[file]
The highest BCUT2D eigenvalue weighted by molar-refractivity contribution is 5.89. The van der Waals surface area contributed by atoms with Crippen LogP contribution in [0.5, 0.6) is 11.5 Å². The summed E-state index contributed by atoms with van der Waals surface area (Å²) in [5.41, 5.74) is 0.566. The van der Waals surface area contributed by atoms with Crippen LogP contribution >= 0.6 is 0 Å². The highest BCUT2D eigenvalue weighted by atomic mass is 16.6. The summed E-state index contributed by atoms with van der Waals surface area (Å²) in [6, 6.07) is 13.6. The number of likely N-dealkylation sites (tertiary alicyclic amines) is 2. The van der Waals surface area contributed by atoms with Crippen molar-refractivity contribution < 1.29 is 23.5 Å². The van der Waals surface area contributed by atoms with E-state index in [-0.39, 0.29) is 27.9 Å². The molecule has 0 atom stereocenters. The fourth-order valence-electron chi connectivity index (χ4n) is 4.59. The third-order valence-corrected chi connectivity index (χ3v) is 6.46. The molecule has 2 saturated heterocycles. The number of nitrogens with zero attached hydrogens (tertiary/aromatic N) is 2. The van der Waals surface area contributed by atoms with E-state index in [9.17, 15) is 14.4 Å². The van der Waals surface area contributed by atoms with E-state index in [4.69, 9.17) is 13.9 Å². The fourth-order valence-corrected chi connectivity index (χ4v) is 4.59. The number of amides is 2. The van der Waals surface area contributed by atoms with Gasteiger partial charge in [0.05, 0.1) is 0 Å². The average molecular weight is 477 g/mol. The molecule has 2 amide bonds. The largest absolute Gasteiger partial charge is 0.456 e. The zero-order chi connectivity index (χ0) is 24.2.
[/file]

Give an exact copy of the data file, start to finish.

The highest BCUT2D eigenvalue weighted by molar-refractivity contribution is 5.89. The van der Waals surface area contributed by atoms with Crippen LogP contribution in [0.5, 0.6) is 11.5 Å². The summed E-state index contributed by atoms with van der Waals surface area (Å²) in [5.41, 5.74) is 0.566. The van der Waals surface area contributed by atoms with Crippen LogP contribution >= 0.6 is 0 Å². The highest BCUT2D eigenvalue weighted by atomic mass is 16.6. The summed E-state index contributed by atoms with van der Waals surface area (Å²) in [6, 6.07) is 13.6. The number of likely N-dealkylation sites (tertiary alicyclic amines) is 2. The van der Waals surface area contributed by atoms with Crippen molar-refractivity contribution < 1.29 is 23.5 Å². The van der Waals surface area contributed by atoms with E-state index in [-0.39, 0.29) is 27.9 Å². The molecule has 0 atom stereocenters. The fourth-order valence-electron chi connectivity index (χ4n) is 4.59. The third-order valence-corrected chi connectivity index (χ3v) is 6.46. The molecule has 2 saturated heterocycles. The number of nitrogens with zero attached hydrogens (tertiary/aromatic N) is 2. The van der Waals surface area contributed by atoms with E-state index in [9.17, 15) is 14.4 Å². The van der Waals surface area contributed by atoms with E-state index in [4.69, 9.17) is 13.9 Å². The fourth-order valence-corrected chi connectivity index (χ4v) is 4.59. The number of amides is 2. The van der Waals surface area contributed by atoms with Gasteiger partial charge in [0.05, 0.1) is 0 Å². The average molecular weight is 477 g/mol. The molecule has 2 amide bonds. The largest absolute Gasteiger partial charge is 0.456 e. The zero-order chi connectivity index (χ0) is 24.2.